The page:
The XOXO festival opened last night in Portland with a party at Holocene, but in reality the crowd started to gather first on twitter, where following the #xoxofest tag showed attendees en route, finding each other on planes and trains, and generally setting a mood of giddy anticipation for the event. Even the sun showed up, tricking first-time visitors into thinking they had landed in nirvana (reality check next February).
A gathering for “disruptive creativity”, XOXO was in part conceived as an antidote for other events for creatives and technologists that have lost their intimacy and original flavor. XOXO sold out of tickets via Kickstarter in 50 hours and raised $175K—$50K more than their goal.
It’s looking like XOXO will be more than just a club for cool kids from the same clique, by bringing together a bunch of really interesting people that are not already connected. How do I know? Marshall Kirkpatrick showed me a report on people discussing XOXO from the remarkable Plexus Engine that he is developing with Tyler Gillies, Mikalina Kirkpatrick, and a growing team. While XOXO attendees are mostly deeply connected people (Tim O’Reilly tops the list of attendees with 1.5M+ twitter followers), Plexus Engine shows that even with the twitterati, XOXOfesters are mostly not (yet) fully connected to each other. I expect compelling things from so many vibrant people coming together who haven’t all already met.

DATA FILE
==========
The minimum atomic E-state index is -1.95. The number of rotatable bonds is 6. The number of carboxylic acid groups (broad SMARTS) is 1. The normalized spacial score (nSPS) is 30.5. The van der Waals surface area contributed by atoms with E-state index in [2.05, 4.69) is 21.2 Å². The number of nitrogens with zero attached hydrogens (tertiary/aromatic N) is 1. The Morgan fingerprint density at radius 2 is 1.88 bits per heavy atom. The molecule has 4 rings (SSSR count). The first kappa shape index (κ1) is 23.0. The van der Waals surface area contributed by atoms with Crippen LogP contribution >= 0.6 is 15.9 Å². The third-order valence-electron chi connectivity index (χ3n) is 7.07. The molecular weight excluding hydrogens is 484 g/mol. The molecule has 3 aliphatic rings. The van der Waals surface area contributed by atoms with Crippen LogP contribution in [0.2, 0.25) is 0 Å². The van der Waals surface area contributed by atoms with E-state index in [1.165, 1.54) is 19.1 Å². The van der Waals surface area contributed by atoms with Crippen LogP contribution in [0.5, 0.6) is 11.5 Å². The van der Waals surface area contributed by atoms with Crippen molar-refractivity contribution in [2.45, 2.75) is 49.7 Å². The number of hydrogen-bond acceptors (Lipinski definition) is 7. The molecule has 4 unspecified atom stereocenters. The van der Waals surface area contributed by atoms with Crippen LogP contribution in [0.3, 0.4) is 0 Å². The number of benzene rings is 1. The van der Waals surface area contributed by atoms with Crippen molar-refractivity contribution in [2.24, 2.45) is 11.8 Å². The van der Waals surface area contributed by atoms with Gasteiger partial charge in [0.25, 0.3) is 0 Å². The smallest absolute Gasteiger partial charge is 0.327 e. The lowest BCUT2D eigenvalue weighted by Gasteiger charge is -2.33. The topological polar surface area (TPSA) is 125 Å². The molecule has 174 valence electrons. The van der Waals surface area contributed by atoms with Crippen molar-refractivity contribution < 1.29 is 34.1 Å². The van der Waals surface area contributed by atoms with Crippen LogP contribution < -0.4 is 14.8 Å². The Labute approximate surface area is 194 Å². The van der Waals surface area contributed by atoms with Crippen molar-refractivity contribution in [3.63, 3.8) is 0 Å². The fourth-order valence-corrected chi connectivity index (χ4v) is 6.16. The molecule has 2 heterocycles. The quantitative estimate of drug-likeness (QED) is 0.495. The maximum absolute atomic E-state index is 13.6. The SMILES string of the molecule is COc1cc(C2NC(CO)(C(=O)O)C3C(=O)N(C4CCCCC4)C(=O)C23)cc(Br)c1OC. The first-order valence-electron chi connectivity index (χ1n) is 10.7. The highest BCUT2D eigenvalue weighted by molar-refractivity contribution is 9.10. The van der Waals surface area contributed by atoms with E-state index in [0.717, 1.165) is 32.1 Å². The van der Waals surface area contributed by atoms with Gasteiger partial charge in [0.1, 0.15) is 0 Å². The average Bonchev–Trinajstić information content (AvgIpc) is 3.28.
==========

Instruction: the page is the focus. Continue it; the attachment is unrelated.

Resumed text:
For me, the highlight of the kickoff party was reconnecting with friends like Crystal Beasley, Kent Bye, Amber Case, Bill DeRouchey, Erin Jo Richey, and Ben Werdmuller, and making some new acquaintances like Brennan Novack and Phil Thompson. Most special by far was rediscovering Ezra Spier, a guy I knew last as a middle school student, who worked with me at OMSI on web development and interactives and has now gone on to an inspiring career using technology to change the game of international coffee production and distribution for the better with Sustainable Harvest. I’m proud Ezra so clearly managed to overcome any bad influence I might have had on him to evolve into such an engaged talent. Go Ezra!